Gottschall Frankel (1832-1918) and his wife Mina Meyer (1841-1921) were born in Biblis (Hessen) and Aschaffenburg, Germany respectively. Gottschall died in Biblis and is buried in Alsbach, Germany. Mina passed away in Toronto and is interred in the old Holy Blossom Cemetery.
Leo Frankel (1864-1933) was one of nine children born in Biblis, Germany to Gottschall and Mina. His siblings were Salmon (1874-1906), Benno (d. 1921), Ike (d. 1950), Louis (1879-1952), Maurice (1865-1935), Sigmund (1866-1936), Ida (1870-1952) (m. Levy) and Herman (1871-1939). Three of the siblings are buried in Montreal, and the rest in Toronto.
Leo immigrated to Canada in 1881 at the age of seventeen and in 1886 established Frankel Brothers (scrap metal and processing) in association with his brothers. The siblings were eventually succeeded by several sons of the original partners. The company subsequently became Frankel Steel Ltd. and Steel Structures Corporation.
Leo married Helena "Lena" Mayer of Florsheim, Germany on July 2, 1890 in New York City. They had three sons: Egmont Leo (1891-1964), Carl Milford (1894-1984), and Roy Hecker (1896-1983). The family lived at 504 Jarvis Street, the former Goodman residence in Toronto, from 1908.
Carl married Dorothy Jacobs (1903-1987) who was born in St. Louis, Missouri. Her parents were Bernard Jacobs of Texas and Henrietta Altheimer of Arkansas. Carl and Dorothy had two daughters: Nancy Jean Frankel (b. 1928) and Carol Nina Frankel (1930-1999).
Carl was a prominent member of the Toronto Jewish community, active in Holy Blossom Temple, several Masonic lodges, and was a founder of the North Toronto Y.M.-Y.W.H.A.
His daughter Nancy attended Jarvis Collegiate Institute and was confirmed at Holy Blossom Temple. She married Darrell (Drapkin) Draper (1922-1992) of Fort William/Port Arthur in 1949. Darrell had studied at the University of Toronto and became a lawyer and judge. The couple's three children are Dr. Paula Jean Draper (b. 1953), a historian; Phillip Jacobs (b. 1954), a real estate lawyer; and Kenneth Lewis (b. 1957). Collectively the siblings have six children and several grandchildren. Nancy Draper has been a long time volunteer at the Ontario Jewish Archives.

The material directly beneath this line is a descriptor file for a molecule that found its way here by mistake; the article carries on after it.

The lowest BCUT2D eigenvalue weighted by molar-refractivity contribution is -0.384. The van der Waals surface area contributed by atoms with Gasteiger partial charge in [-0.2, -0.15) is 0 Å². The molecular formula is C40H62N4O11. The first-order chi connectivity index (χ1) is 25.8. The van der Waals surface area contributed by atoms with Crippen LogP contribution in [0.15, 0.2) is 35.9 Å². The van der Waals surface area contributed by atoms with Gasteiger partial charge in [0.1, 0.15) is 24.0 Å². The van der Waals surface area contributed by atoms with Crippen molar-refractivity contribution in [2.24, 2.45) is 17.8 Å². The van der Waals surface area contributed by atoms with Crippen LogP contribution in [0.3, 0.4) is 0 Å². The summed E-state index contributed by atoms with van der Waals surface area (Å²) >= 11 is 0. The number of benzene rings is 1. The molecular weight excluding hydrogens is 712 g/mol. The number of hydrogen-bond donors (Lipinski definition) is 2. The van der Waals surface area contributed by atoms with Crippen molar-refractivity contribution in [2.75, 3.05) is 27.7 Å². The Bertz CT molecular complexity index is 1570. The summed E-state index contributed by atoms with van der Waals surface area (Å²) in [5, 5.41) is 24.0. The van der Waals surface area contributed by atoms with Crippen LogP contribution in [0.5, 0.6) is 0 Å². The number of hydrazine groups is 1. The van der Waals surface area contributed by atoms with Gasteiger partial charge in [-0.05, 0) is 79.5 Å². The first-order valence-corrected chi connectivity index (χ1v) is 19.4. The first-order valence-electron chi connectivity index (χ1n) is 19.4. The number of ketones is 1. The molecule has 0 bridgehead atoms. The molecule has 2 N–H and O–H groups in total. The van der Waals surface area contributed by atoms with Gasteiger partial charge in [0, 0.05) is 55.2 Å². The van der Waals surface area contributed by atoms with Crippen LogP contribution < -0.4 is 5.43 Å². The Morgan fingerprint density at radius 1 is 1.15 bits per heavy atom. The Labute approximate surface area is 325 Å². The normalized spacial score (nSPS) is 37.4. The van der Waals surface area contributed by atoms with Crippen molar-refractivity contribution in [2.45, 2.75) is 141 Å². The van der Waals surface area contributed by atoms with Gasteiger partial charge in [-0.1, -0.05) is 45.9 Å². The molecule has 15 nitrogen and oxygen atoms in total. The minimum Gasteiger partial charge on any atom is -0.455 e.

Nancy's sister Carol married Mandel Sprachman (1925-2002), the son of a renowned architect Abraham Sprachman of the firm Kaplan and Sprachman. Mandel followed his father into the profession, specializing in cinemas and theatres, including the award-winning restoration of the Elgin and Winter Garden Theatres (1985-1989).
The Frankel family genealogy is wide in scope, extending from Germany and England to the United States and Canada. One notable ancestor with German lineage is Israel Beer Josephat who changed his name to Paul Julius Reuter and founded the Reuters News Agency.
Scope and Content
Fonds consists of records documenting the Frankel and Draper (Drapkin) families and their connected branches, such as the Jacobs (English in origin), Josephat, Meyer, and Altheimer (all German in origin) families. Records include: photographs of the exterior and interior of the Frankel home at 504 Jarvis Street, Toronto; formal individual and group photographs taken in Toronto and other cities of family members at various gatherings and of Nancy Frankel's confirmation class at Holy Blossom; pictures of Darrell Drapkin (later Draper) and his Sigma Alpha Mu fraternity brothers at the University of Toronto; group photographs of members of the Palestine Lodge of Masons, of which Carl and his brother Egmont were members; and a variety of candid shots in many locations including outside the Frankel family home in Biblis, Germany.
Textual records include: essays and programs concerning Holy Blossom, publications from Camp Wabi-Kon and Jarvis Collegiate yearbooks, and material from the Ulyssean Society at Hart House, the Oakdale Golf and Country Club, and the Carmel Chapter of Hadassah documenting Nancy's involvement with these organizations.
Objects include a souvenir matchbook from the wedding of Darrell Draper and Nancy Frankel and a membership coin and badge in a leather case documenting Carl Frankel's involvement with Masonic lodges.
Physical description note: Includes 250 photographs, 3 objects,1 CD, and 1 video cassette.
In addition to his ongoing involvement with Clanton Park, the Canadian Jewish Congress Archives, the Aliyah Support Group, Jones Avenue Cemetery, Shomrai Shabbos and Adas Israel, Sol Edell undertook special projects on behalf of a wide array of Jewish organizations. These include cultural (Toronto Cantorial Scholarship Fund), educational (Netivot Hatorah and Yeshivat Or Chaim Ulpanat Orot), religious (Union of Jewish Orthodox Congregations), social welfare (Association of Jewish Seniors and Co-Ordinated Services to the Jewish Elderly) and Zionist (Canadian Friends of Yeshivat Hakotel and State of Israel Bonds) organizations.
Scope and Content
Series consists of records documenting Sol Edell's involvement with a wide variety of Jewish educational, social and religious organizations and institutions in Canada, the United States, and Israel. Included are meeting minutes, publications, reports, photographs, correspondence, invitations, programmes, financial records, an architectural drawing, and a sound recording. While many of these organizations such as Eitz Chaim, Or Chaim Ulpanat Orot (educational), Mizrachi Organization of Canada, Emunah Women (Zionist) and Beth Jacob V’Anshe Drildz (synagogue) are orthodox, others such as Associated Hebrew Day Schools (educational), State of Israel Bonds (Zionist) and Co-ordinated Services to the Jewish Elderly (social welfare) have no religious affiliation.
Physical description note: includes 26 photographs, 1 audio cassette, and 1 architectural drawing.